the masses cancel

gLcos(theta) = (1/2)(v_f)^2 + gL
gLcos(theta) - gL = (1/2)(v_f)^2
2(gLcos(theta) - gL) = (v_f)^2

I know the the motion is circular so I know

F = m(v^2)/r

In this case, v is v_f and r is L

F = m(v^2)/L

I want to solve for the force of tension which is in the same direction as the centripetal force in this case

so

F = m(2gLcos(theta) - gL) / L
F = mL(2gcos(theta) - g)/L
F = m (2gcos(theta) - g)
F = mg (2cos(theta) - 1)

T = mg(2cos(theta) - 1)

Is this correct?

Just a few corrections:
vu10758 said:
Using the law of conservation of energy

K_i + U_i + W_other = K_f + U_f

(1/2)m(v_i)^2 + mgLcos(theta) = (1/2)m(v_f)^2 + mgL

I let the height equals zero at the top
If you let the height = 0 at the top (top of the vine, I presume), then the initial and final heights will be negative, since they are below the top:
(1/2)m(v_i)^2 - mgLcos(theta) = (1/2)m(v_f)^2 - mgL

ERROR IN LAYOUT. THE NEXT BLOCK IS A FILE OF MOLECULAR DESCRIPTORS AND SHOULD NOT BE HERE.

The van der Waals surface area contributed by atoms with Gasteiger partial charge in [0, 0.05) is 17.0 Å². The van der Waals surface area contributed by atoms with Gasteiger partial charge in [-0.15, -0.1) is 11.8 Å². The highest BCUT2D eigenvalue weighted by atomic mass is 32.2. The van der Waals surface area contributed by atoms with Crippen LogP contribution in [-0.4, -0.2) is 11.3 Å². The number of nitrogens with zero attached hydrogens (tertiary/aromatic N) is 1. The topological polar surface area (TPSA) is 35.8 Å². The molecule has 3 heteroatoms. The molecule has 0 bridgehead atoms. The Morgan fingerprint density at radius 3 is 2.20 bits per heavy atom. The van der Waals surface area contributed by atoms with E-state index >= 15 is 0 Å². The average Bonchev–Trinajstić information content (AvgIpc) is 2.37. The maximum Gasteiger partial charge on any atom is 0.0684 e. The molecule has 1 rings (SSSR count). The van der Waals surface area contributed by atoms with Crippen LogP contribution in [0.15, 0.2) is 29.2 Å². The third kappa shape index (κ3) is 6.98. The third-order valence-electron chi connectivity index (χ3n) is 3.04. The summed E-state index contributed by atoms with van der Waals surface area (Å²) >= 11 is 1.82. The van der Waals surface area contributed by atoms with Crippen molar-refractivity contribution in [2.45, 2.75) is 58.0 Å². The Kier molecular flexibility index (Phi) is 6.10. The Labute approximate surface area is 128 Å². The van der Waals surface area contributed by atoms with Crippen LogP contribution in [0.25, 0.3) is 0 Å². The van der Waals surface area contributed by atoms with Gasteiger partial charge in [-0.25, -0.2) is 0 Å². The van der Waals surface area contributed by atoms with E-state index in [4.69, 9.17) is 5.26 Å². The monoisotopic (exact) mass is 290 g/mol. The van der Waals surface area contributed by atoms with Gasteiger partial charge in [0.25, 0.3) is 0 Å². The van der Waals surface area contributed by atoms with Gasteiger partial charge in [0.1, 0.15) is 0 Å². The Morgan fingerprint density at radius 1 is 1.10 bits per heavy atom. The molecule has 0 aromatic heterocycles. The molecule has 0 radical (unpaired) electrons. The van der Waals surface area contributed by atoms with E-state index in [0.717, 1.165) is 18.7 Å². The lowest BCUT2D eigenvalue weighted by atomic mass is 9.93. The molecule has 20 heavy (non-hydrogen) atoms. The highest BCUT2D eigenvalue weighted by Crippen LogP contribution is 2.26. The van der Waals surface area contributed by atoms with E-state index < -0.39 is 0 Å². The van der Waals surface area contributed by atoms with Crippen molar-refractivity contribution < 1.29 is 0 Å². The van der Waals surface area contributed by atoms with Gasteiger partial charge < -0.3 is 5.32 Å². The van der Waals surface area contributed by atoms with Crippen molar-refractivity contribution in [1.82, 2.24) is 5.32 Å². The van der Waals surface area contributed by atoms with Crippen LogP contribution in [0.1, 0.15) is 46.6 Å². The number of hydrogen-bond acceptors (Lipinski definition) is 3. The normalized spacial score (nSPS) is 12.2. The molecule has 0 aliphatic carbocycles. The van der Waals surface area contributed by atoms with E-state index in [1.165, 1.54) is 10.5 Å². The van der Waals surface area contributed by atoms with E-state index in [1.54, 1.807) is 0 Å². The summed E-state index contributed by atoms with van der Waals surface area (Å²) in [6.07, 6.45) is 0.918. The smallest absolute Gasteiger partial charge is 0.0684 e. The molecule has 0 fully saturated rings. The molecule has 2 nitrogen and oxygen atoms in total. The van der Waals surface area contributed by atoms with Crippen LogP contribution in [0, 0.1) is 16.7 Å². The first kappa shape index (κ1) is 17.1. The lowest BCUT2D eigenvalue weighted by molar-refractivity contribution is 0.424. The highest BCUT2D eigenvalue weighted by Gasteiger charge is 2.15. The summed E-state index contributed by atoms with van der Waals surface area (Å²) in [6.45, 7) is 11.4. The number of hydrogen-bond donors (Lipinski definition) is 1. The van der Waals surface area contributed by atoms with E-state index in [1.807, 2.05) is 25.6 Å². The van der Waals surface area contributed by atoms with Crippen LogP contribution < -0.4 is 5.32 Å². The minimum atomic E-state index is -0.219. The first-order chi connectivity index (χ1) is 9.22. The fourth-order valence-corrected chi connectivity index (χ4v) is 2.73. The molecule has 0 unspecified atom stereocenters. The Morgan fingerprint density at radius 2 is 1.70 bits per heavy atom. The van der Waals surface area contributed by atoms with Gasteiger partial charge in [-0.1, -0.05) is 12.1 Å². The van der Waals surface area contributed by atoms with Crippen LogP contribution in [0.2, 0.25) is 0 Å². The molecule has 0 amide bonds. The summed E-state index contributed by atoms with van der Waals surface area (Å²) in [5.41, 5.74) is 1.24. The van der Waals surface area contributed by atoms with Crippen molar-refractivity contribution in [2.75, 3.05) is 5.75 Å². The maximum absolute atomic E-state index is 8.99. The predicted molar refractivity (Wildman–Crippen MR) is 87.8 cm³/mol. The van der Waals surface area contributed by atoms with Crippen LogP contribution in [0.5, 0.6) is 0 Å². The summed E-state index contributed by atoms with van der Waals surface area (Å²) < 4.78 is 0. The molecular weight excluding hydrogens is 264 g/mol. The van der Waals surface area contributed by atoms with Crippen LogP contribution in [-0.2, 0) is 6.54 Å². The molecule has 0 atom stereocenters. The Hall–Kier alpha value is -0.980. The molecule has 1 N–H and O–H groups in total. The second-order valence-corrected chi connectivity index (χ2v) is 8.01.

The main thing is that Tarzan drops: his final height is lower than the initial.

v_i is zero since it starts from rest

mgLcos(theta) = (1/2)m(v_f)^2 + mgL

the masses cancel

gLcos(theta) = (1/2)(v_f)^2 + gL
gLcos(theta) - gL = (1/2)(v_f)^2
2(gLcos(theta) - gL) = (v_f)^2
Realize that the left hand side of this is negative--the correction above will fix that.

I know the the motion is circular so I know

F = m(v^2)/r

In this case, v is v_f and r is L

F = m(v^2)/L

I want to solve for the force of tension which is in the same direction as the centripetal force in this case

so

F = m(2gLcos(theta) - gL) / L
F = mL(2gcos(theta) - g)/L
F = m (2gcos(theta) - g)
F = mg (2cos(theta) - 1)

T = mg(2cos(theta) - 1)
Right approach, but realize that the tension is not the only force acting on Tarzan. (Use the net force in the above equations.)

how about making tarzan's weight equal and opposite to the tension in the rope?

billiards said:
how about making tarzan's weight equal and opposite to the tension in the rope?
That will not do. When Tarzan swings on the rope he is traveling on a circular path, which means he is accelerating. There must be a net force acting upwards when he is at the bottom of the swing. The tension must be greater than his weight.